24 November 2014

Museum Ethnographers Conference 2015 at the Powell-Cotton Museum

‘Nature and Culture in Museums’
Museum Ethnographers Conference 2015 at the Powell-Cotton Museum
20th-21st of April 2015

Collecting and studying the natural world and ethnography simultaneously has occurred in a ‘museum’ setting since the time of John Tradescant the elder in the early seventeenth century. This relationship between nature and culture continued well into the twentieth century, for both private collectors and publicly accessible museums. The Powell-Cotton Museum is perhaps one of the most overt expressions of this dual passion, bringing into the twenty-first century a Victorian vision of the world that is at once both historic, and incredibly contemporary, due to its approach in forming relationships between objects from the natural world and our world, today.

Unlike many museums, the Powell-Cotton has retained the juxtaposition of nature and culture and has in fact cemented it further. Through the recent refurbishment of one of our permanent galleries, visitors can engage with and learn from both disciplines simultaneously, to create new ways of seeing all ‘things’ in the world around them. This has not come without challenges and has thrown up many questions. How do we create balanced relationships between nature and culture? Is it possible to present material culture and the natural world ‘naturally’, or is the museum space just contrived presentation of our own visions and agendas as twenty-first century museum curators and educators?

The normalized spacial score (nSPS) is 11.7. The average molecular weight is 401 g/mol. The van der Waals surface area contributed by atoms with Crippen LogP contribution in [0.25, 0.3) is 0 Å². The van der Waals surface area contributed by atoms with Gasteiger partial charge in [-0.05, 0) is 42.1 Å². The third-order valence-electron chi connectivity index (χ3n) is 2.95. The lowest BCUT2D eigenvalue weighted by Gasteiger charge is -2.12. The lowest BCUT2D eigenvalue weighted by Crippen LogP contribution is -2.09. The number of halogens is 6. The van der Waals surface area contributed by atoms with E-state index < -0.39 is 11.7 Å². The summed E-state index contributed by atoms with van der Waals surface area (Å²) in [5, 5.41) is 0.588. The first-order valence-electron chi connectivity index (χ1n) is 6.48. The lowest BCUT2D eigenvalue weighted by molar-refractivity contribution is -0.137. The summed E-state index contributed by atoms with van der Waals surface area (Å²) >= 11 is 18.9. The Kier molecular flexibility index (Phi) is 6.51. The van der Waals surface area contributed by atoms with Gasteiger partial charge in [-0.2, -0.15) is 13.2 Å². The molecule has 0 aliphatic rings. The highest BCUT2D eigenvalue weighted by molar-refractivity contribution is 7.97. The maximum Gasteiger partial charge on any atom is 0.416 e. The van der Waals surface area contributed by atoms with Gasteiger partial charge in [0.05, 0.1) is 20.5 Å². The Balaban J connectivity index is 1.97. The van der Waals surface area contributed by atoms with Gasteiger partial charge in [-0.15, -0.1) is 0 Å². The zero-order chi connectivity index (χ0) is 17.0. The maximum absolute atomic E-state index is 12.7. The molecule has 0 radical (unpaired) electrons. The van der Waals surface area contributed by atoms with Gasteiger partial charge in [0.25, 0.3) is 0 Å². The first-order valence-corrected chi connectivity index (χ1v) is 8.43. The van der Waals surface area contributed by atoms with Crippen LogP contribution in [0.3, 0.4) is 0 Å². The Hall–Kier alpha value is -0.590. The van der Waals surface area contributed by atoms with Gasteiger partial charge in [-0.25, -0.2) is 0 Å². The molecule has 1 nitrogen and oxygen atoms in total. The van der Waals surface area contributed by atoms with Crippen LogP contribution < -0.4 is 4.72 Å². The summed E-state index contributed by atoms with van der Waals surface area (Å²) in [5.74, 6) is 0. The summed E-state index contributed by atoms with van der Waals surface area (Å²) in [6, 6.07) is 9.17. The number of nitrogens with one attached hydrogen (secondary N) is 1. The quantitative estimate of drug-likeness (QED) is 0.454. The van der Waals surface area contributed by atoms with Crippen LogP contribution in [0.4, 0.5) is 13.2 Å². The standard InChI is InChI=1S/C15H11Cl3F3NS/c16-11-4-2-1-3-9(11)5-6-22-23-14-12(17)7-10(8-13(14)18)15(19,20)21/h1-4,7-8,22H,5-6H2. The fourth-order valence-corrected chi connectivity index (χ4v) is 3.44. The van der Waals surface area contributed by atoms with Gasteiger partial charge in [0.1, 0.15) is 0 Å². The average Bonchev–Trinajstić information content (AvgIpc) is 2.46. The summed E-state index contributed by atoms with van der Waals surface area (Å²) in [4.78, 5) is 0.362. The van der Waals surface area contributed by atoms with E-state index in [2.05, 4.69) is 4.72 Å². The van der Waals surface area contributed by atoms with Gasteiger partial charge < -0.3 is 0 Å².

The 2015 Museum Ethnographers Group conference will continue this theme. Those wishing to present papers will be asked to think about their work in relation to one of the following three themes if possible:

·     Unnatural spaces: should we aim to present material culture within its ‘natural world’, i.e. as it would be presented by the people who made and used it? Or are our attempts to carefully consider indigenous views merely making the museum a more contrived space in which to view objects?
·     Collaboration
·     Can there be meaningful relationships between nature and culture in museums?

At this year’s conference we would like to offer the opportunity to present papers in a variety of delivery formats, including workshops, film, debate, presentation or propose something we haven’t considered.

Please consider all learning styles when delivering your paper, thinking about clear structure, strong visuals and accessible language.

Those wishing to present should aim for twenty minutes. There is also the option to present a ‘work in progress’ paper of ten minutes on any topic relevant to MEG.

Please send titles and abstracts by January 12th 2015 to:

Your abstract can be written, an audio file or in a film format.

Please also contact the above address if you have any questions about the conference or submitting an abstract.

12 November 2014

Pacific Collections in Scotland